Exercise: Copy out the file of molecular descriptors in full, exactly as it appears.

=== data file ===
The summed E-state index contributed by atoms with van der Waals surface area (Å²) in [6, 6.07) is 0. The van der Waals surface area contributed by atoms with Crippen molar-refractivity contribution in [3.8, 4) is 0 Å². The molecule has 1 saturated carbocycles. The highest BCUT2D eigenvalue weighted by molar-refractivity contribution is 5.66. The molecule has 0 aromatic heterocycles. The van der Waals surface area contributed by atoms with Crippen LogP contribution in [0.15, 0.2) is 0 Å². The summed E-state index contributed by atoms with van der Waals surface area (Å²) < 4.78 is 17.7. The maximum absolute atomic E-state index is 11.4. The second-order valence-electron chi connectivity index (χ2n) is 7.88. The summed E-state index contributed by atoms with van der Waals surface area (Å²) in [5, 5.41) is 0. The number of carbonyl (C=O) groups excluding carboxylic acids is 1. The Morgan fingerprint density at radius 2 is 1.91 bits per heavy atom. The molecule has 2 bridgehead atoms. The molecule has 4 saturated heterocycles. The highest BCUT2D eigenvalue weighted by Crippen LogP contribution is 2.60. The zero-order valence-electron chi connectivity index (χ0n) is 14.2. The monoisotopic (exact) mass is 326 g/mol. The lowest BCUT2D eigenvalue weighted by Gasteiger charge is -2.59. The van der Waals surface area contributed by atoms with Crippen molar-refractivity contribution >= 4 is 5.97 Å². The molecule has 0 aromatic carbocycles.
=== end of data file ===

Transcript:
The summed E-state index contributed by atoms with van der Waals surface area (Å²) in [6, 6.07) is 0. The van der Waals surface area contributed by atoms with Crippen molar-refractivity contribution in [3.8, 4) is 0 Å². The molecule has 1 saturated carbocycles. The highest BCUT2D eigenvalue weighted by molar-refractivity contribution is 5.66. The molecule has 0 aromatic heterocycles. The van der Waals surface area contributed by atoms with Crippen LogP contribution in [0.15, 0.2) is 0 Å². The summed E-state index contributed by atoms with van der Waals surface area (Å²) < 4.78 is 17.7. The maximum absolute atomic E-state index is 11.4. The second-order valence-electron chi connectivity index (χ2n) is 7.88. The summed E-state index contributed by atoms with van der Waals surface area (Å²) in [5, 5.41) is 0. The number of carbonyl (C=O) groups excluding carboxylic acids is 1. The Morgan fingerprint density at radius 2 is 1.91 bits per heavy atom. The molecule has 2 bridgehead atoms. The molecule has 4 saturated heterocycles. The highest BCUT2D eigenvalue weighted by Crippen LogP contribution is 2.60. The zero-order valence-electron chi connectivity index (χ0n) is 14.2. The monoisotopic (exact) mass is 326 g/mol. The lowest BCUT2D eigenvalue weighted by Gasteiger charge is -2.59. The van der Waals surface area contributed by atoms with Crippen molar-refractivity contribution >= 4 is 5.97 Å². The molecule has 0 aromatic carbocycles.